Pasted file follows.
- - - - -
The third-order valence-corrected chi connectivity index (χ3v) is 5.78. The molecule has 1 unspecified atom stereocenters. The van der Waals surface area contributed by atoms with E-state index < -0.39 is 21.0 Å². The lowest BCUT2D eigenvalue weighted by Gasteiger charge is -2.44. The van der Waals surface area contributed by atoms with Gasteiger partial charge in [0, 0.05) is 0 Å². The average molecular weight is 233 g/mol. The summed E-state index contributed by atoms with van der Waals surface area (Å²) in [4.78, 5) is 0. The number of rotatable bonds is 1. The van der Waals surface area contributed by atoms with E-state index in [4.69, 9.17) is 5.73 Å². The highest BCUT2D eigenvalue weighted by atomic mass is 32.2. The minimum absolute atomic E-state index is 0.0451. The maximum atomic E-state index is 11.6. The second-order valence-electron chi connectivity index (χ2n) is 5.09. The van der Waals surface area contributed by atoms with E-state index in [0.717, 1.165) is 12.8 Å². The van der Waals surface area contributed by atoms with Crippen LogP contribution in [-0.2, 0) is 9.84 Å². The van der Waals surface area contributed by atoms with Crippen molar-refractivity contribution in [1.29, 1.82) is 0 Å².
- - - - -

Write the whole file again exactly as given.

The third-order valence-corrected chi connectivity index (χ3v) is 5.78. The molecule has 1 unspecified atom stereocenters. The van der Waals surface area contributed by atoms with E-state index < -0.39 is 21.0 Å². The lowest BCUT2D eigenvalue weighted by Gasteiger charge is -2.44. The van der Waals surface area contributed by atoms with Gasteiger partial charge in [0, 0.05) is 0 Å². The average molecular weight is 233 g/mol. The summed E-state index contributed by atoms with van der Waals surface area (Å²) in [4.78, 5) is 0. The number of rotatable bonds is 1. The van der Waals surface area contributed by atoms with E-state index in [4.69, 9.17) is 5.73 Å². The highest BCUT2D eigenvalue weighted by atomic mass is 32.2. The minimum absolute atomic E-state index is 0.0451. The maximum atomic E-state index is 11.6. The second-order valence-electron chi connectivity index (χ2n) is 5.09. The van der Waals surface area contributed by atoms with E-state index in [0.717, 1.165) is 12.8 Å². The van der Waals surface area contributed by atoms with Crippen LogP contribution in [-0.2, 0) is 9.84 Å². The van der Waals surface area contributed by atoms with Crippen molar-refractivity contribution in [1.29, 1.82) is 0 Å².